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Contracting for Startups

    

Starting a company is an exciting venture, but it can also be an overwhelming experience. There are so many details to consider and decisions to make, like those relating to the initial organizational documents, financial and accounting matters, and hiring.  The importance of contracting (and the resulting contract management) can also be an afterthought though warrants careful attention. 

 

In the beginning phase, there is simply no way for startup teams to avoid the inevitable inundation. There will be volumes of documents requiring scrutiny, as well as the need to make important decisions quickly, most of which will affect the company in the long run. Although it can be tempting to skip the formality of contracts, this can lead to dire consequences in the future. Here are some key contracts that startups need to think about from the outset:

Founder Agreement

Even if you start a company with your best friend of ten years, someone whom you trust completely, it is never ever wise to assume that a founding agreement is unnecessary. Whether your founding team comprises two people or twenty people, there must be a formal written agreement outlining the terms of the deal between and among everyone involved with the leadership team.

 

At a minimum, ownership percentages, individual roles and responsibilities, and an explanation of what will happen in the event of a leadership change (meaning how those percentages and responsibilities will change) must be addressed. The founding agreement is a contract between the founders, and it protects each participant, as well as the company itself in the event of a dispute, no matter how unlikely that may seem.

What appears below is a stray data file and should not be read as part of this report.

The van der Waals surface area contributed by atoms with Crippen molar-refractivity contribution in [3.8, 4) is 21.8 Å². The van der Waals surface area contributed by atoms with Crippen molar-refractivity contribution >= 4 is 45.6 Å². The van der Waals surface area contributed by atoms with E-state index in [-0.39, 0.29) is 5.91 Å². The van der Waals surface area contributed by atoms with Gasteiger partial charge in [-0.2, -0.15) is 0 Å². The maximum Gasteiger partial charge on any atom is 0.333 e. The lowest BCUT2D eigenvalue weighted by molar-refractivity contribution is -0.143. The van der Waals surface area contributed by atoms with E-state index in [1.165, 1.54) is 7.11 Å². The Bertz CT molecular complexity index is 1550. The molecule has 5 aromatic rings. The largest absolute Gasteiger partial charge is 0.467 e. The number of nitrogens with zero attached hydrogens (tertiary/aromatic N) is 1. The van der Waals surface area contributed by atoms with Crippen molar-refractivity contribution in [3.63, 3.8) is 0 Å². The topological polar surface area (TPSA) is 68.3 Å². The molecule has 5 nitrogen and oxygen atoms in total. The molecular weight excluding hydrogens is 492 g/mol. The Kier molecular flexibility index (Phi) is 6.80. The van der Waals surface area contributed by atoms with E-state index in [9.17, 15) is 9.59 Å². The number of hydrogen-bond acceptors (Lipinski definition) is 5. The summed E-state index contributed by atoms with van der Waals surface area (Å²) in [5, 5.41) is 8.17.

Employment Contracts

Just as the founding agreement serves as the contract amongst the leaders, employment contracts serve as agreements between the leaders, the company, and employees. Obviously, early stage companies may not be engaging in much hiring, and it may be tempting to bring on assistive personnel or role-specific staff, such as an administrative assistant or an IT guru, without bothering to draft an actual employment contract for that person.

 

And, just as failing to draft a founding agreement has the potential to jeopardize the company’s future, bringing on folks without clearly delineating his/her role does as well. If a company skyrockets to success and an employee believes s/he played a substantial role in its ascent, s/he may try to bring a claim for compensation. Thus, by drafting and negotiating employment agreements that clearly explain each employee’s role, responsibilities, and compensation in advance, the potential for such litigation is greatly reduced.

Standard Contract for Potential Vendors and Clients

More than likely, your startup intends to offer a service or product to clients and/or will need to work with vendors to create and deliver that service or product. Thus, as startups are gearing up for launch, the leadership team should be thinking about what types of relationships it hopes to cultivate and how it intends to formalize them.

 

In general, a startup with a clear vision and purpose will know what it plans to provide to its targeted client base, as well as what it will want from its vendors. This information should be a part of the company’s strategic plan, and it can be used to tailor standard contracts that will later serve as a starting point for negotiations with potential clients and vendors. Obviously, advance preparation is always beneficial, but thinking about future contractual agreements in this way will also help companies assess their strategic plan and objectives and allow for adjustments to be made.

 

Depending on the type of company you are starting, there may be a lot of other contracts to think about, but these are a few basic ones that any startup should take into consideration.

 

Additionally, all startups should implement a process to manage their contracts from the outset. Preferably, establish a secure contract repository and at the minimum set alerts for important dates- it's much easier to set a process and take control when you have 10 contracts. If you want until you have 1,000, the task of organizing them becomes much more daunting. 

 

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